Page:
The Olympic Games in recent memory have all come with a bit of controversy — particularly from the citizens of the host city. Put frankly, hosting the games is an incredibly expensive affair that requires years of planning and an uptick in infrastructure, much of which, will be seldom used or downright abandoned when the games finish. On top of the usual obstacles in place of presenting the world’s games, you add in a global pandemic and the need for one becomes questionable. That was the sentiment felt by many residents of Tokyo as the latest Summer Olympic Games were taking place.
Artist Masahide Matsuda was one such protester, who installed an artwork that reflected the divisive sentiment felt around Tokyo. Entitled, Ripples, the five iconic Olympic Rings are seen half submerged in the water, right outside one of the stadiums holding events. As an endearing symbol of sport, this sculptural work is a “symbol of our times” said the artist in a past statement. The sculpture is actually only half of the rings, and only becomes whole through the reflection cast by the water.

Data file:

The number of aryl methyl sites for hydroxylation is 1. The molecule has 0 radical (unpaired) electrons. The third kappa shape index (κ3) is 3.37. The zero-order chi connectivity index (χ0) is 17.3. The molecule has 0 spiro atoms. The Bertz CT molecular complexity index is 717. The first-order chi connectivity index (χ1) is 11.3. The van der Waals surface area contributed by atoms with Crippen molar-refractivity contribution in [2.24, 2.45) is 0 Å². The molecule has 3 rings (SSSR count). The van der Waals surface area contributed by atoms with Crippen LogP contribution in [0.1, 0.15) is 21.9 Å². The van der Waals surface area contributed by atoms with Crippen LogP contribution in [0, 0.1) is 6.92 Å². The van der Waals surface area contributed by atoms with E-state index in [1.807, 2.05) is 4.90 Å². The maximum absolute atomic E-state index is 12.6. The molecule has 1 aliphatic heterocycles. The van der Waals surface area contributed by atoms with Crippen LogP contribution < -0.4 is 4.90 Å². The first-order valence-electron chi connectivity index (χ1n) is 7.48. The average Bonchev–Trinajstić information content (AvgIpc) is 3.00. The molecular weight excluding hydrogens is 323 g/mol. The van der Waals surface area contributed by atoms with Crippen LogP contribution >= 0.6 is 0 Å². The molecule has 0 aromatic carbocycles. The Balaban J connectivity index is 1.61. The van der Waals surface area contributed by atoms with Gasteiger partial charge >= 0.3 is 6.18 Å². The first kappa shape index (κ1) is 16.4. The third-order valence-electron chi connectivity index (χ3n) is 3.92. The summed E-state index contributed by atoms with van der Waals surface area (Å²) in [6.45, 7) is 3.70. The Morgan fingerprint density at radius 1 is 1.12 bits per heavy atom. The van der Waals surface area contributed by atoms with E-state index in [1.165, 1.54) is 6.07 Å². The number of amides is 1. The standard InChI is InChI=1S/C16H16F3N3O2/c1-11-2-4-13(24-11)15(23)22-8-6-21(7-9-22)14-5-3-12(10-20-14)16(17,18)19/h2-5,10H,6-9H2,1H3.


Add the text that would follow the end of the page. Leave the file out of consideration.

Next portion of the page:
Matsuda was inspired by an ancient haiku by Japanese poet, Matsuo Basho, “The ancient pond. A frog leaps in. The sound of the water.” Matsuda’s mark creates a metaphor of contemporary times, where “truth is embedded in privacy,” whereas the truth we seek in the media is increasingly crumbling.
Ripples will be on view at several galleries around Tokyo until the Paralympic Games conclude on September 5.
Elsewhere in art, Japanese-American artist, Hiroya Kurata will unveil a new show at Over the Influence Hong Kong.